Global warming drove record Amazon rainforest drought, study finds

New report says climate change responsible for draining rivers, wreaking havoc on biodiversity and communities.

Climate change, and not El Nino, was the primary driver of the unprecedented drought last year in the Amazon rainforest that caused rivers to dry up, required deliveries of essential supplies to river communities and resulted in the deaths of endangered dolphins, scientists have said.

A report released on Wednesday by World Weather Attribution, an international network of scientists, showed that human-induced global warming was draining waterways in the world’s largest rainforest, killing hundreds of endangered dolphins and isolating millions of people who rely on the region’s waterways for food, transport and income.

Scientists studied events from June to November last year, finding that global warming caused by the burning of fossil fuels had made drought 30 times more likely, producing the extreme temperatures that have caused water levels to slump to their lowest points on record.

The effects of climate change on the region are twofold, reducing rainfall, but also producing hotter conditions that evaporate moisture from plants and soil, increasing the severity of the drought.

While both climate change and El Nino contributed about equally to a reduction in rainfall, higher global temperatures were the biggest reason for the drought, according to the study.

All nine Amazon rainforest countries – including Brazil, Colombia, Venezuela and Peru – have been hit by the drought, which is expected to get worse after the end of the rainy season in May.

Battle for survival

The drought has had a devastating effect on people’s lives, with many forced to make long journeys to access food, medicine and other essentials. They have been dragging boats over dried-up sections of the Amazon River, according to Simphiwe Stewart, a researcher with the Netherlands-based Red Cross Red Crescent Climate Centre and co-author of the study.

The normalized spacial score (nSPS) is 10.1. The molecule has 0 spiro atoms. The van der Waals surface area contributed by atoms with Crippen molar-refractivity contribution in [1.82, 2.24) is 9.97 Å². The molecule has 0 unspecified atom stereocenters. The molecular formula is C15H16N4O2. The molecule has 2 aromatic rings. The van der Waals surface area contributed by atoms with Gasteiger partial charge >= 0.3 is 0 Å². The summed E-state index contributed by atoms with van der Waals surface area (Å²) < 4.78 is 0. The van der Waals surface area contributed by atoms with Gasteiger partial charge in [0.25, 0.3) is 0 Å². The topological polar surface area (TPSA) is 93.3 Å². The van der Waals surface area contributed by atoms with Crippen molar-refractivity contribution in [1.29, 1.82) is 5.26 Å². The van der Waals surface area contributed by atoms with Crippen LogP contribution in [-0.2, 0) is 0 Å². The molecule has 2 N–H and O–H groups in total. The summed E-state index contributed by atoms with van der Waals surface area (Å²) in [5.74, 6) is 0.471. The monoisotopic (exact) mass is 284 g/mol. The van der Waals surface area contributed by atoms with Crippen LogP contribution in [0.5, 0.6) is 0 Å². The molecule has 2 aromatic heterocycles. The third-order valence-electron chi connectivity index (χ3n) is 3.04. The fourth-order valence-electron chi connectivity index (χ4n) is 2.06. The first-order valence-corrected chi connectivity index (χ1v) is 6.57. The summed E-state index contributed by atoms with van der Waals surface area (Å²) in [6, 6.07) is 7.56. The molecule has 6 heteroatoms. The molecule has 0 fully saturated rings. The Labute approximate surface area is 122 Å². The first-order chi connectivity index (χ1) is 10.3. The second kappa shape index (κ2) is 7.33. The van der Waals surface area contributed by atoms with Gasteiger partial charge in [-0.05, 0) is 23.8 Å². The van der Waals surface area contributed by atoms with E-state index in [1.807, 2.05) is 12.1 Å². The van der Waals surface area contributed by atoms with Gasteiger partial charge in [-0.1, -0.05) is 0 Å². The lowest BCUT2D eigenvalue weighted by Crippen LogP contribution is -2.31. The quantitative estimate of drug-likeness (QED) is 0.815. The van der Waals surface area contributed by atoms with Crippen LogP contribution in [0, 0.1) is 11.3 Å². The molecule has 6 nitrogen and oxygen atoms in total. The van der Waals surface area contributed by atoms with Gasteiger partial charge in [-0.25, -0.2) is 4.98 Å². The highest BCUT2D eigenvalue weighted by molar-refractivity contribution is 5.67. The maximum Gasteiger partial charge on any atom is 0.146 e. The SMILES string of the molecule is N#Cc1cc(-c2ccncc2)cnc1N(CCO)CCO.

Brazil dolphins
Researchers from the Mamiraua Institute for Sustainable Development retrieve dead dolphins from the Lake Tefe effluent of the Solimoes River that has been affected by high temperatures and drought in Tefe, Amazonas state, Brazil, October 2, 2023 [Bruno Kelly/Reuters]

Along the Amazon River, people have seen their crops wither and fish disappear. With travel impossible due to low rivers, they form long lines on riverbanks to receive relief supplies, the report says.

In Manaus, the region’s largest city, more than two million residents choked for months on wildfire smoke.

Researchers in Brazil said the low water levels killed at least 178 of the Amazon’s endangered pink and grey river dolphins last year. Thousands of fish have died due to low oxygen levels in the tributaries.

Point of no return

The report comes out after the planet endured its hottest year on record.

The Amazon is considered vital to tackling climate change because of the vast amounts of greenhouse gases that its trees absorb.

“We should be really worried with the health of the Amazon forest,” said Regina Rodrigues, a researcher at the Federal University of Santa Catarina in Brazil who co-authored the report.

Rodrigues pointed out that while the region has faced at least three other intense droughts in the past 20 years, this drought’s scope was unprecedented and affected the entire Amazon basin.

In Brazil, a major tributary of the Amazon fell to its lowest point since records began in 1902, with smaller streams virtually disappearing.

Researchers have said the drought could worsen forest fires, which when coupled with climate change and deforestation could push the Amazon more quickly towards a point of no return after which the biome dries out and ceases to be lush rainforest.

A view of ancient stone carvings on a rocky point of the Amazon river
Institute for Public Health and Medicine archaeologist Jaime de Santana Oliveira squats near tool sharpening marks carved into stone on a rocky point of the Amazon River that were exposed after water levels dropped to record lows during drought in Manaus, Amazonas state, Brazil, October 23, 2023 [Suamy Beydoun/Reuters]

“What is now about a one-in-50-year event would have been much less likely to occur in a 1.2-degree [C] cooler world. If we continue to warm the climate, this combination of low rainfall and high temperatures will become even more frequent,” said study co-author Friederike Otto, a climate scientist at the Imperial College of London.

The planet is closer than ever to the 1.5 degrees Celsius (2.7 degrees Fahrenheit) increase since pre-industrial times that nations had hoped to stay within to avoid the worst consequences of climate change, such as deadly heat, rising seas, flooding and wildfires.

Source: Al Jazeera and news agencies